I'm not taking any photos of this part. All I'm doing is drawing pencil lines on a rock. And, truth to tell, I really did not plan on blogging this project, but, well, here we are. Photographing an ongoing project changes the project. It's just like taking a camera along on a familiar hike. Rather than enjoying a holistic experience, all your attention is called away from the big picture, and focused into capturing the perfect photo. Right now, I don't want to break pace to stop and take a picture. Having the camera around is just a distraction.
The burn just owns me right now. The stone is center stage in my mind, crowding out every other thought. It's very like having a melody stuck in your head until it drives you nuts. It's an earworm of silent forms. I have the shapes squirming around in my mind, but they have to be captured, and frozen within the hard confines of the rock on the table. I'm spending upwards of ten hours a day with a pencil and the stone. I'll start again right after breakfast.
Morning begins around three forty five. I get out of bed, and the Skinamalink follows me into the kitchen. He waits quietly while I get the coffee started. The bean grinder gives me enough time to get the tuna out of the ice box, put a couple spoons full in a dish, and set it down for ol' Skinnies.
Buddy the Cat waits in the living room. I sit in the easy chair while the coffee brews, and the old cat hops up on the coffee table for his morning pets and scratches.
I wake Mary up when coffee machine starts to gurgle and slurp. Skinnies waits while I pour the first hot cup, and then he follows me back into the den, jumps up in my lap and curls up. He's a good ol' cat. He snuggles in with his chin on my left forearm, leaving my hand free enough to hold the cup, and sip at the brew. The cat purrs softly in my lap. The first couple swallows of black keep me floating above sleep, and open all the channels to the subconscious. I drift for a while before nudging the thought stream into the meditation and prayers that set the tone for the coming day. I'm out back working a little before eight. The cats hang out on the patio with me until the sun gets high enough that they want some shade. They come out from under the bushes, and join me in the gazebo when I take a break.
These are sweet days. Life has been very good to me, and I've been given the added blessing of being acutely aware of just how good. I am profoundly grateful for it. I have no rural redoubt, but I am fortunate to have a modest tract home in a still decent neighborhood here in So Cal. I have had the rare good fortune to have met the true love of my life. We've had twenty one years of marriage, with scarcely a cross word between us. Our retirement income is, uh- modest, but we have no debts. As of late, I have made our home into my suburban hermitage.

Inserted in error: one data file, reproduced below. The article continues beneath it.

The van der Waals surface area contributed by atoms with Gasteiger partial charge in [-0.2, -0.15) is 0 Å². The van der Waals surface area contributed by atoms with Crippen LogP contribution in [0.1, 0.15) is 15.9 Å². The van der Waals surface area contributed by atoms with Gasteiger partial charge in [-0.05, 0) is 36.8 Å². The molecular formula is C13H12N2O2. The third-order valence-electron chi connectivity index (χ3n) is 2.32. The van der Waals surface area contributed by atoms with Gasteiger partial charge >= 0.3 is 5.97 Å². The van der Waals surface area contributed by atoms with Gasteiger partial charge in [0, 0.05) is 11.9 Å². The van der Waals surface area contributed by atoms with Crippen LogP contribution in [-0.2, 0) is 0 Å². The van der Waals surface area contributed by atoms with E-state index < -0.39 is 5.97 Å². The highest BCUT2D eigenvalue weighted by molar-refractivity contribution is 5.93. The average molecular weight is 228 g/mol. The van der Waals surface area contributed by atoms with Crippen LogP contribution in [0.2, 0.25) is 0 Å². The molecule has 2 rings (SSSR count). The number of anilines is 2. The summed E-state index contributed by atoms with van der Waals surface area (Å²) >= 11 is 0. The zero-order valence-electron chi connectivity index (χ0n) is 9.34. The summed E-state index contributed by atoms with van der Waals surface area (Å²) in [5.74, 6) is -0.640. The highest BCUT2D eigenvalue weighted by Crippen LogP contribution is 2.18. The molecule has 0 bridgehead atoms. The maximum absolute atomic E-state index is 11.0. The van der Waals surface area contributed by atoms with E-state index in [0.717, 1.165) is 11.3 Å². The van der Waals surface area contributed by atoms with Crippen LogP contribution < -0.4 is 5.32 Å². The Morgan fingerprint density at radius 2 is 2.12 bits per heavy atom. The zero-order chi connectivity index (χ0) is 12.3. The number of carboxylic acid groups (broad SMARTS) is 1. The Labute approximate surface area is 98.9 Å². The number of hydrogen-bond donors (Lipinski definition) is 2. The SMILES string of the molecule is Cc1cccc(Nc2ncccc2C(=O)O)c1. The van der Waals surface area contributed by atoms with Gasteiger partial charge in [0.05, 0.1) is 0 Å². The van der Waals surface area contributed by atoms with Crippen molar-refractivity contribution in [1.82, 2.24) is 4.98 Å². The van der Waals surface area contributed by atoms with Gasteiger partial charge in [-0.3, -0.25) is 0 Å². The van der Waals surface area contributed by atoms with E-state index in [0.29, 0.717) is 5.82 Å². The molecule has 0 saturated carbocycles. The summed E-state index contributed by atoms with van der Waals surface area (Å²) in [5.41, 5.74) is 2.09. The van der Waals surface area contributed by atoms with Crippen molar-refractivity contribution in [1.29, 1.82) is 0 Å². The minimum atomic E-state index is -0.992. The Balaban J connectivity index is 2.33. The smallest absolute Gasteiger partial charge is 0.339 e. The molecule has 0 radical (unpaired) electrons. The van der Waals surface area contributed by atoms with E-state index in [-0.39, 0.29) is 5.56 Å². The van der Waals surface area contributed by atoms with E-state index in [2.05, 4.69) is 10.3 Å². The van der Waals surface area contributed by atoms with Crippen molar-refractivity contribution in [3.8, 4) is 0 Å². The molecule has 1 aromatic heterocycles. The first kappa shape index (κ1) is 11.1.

I stay away from politics and current events on the blog. I'm no expert on anything, and opinions are cheap as pixels. There are already zillions of people with plenty to say about the end of the world as we knew it. I'm writing what follows not as a comment on current events, but as a comment on the effect they've had on me. It is germane to a discussion I'll open later on the whole creative process.
Despite the state “opening up”, half the idiots out there are still slouching along alone on the street with those hideous, filthy, goddamn masks strapped across their muzzles. Worse, they seem to enjoy it. I find the sight almost unbearably depressing. I can't spend much time in public, before I’m living the penultimate scene from the old movie, “Invasion of the Body Snatchers”. I’m one click away from being Kevin McCarthy running in the middle of the road, and screaming hysterically at strangers in traffic. I do not have words for how deeply I loathe this episode in our history. The cumulative negative energy out there is overwhelming. My ability to cope with it all is as strained as it could be. But that's enough for now. I'll come back to this later.
Thursday ended well. It was a twelve hour day, but I brought all the arcs, curves, and most of the planes flowing together in harmony. Here's the plan:
Doesn't look like much, huh? Certainly not like three long days of work. The finished piece will come out more or less, and kind'a sort'a like the lines. The plan always changes once I start. These photos show a couple of problems I'm going to have. There are lots of pitfalls when it comes to crafting a form from an irregularly shaped stone. I'll talk about it in the next post.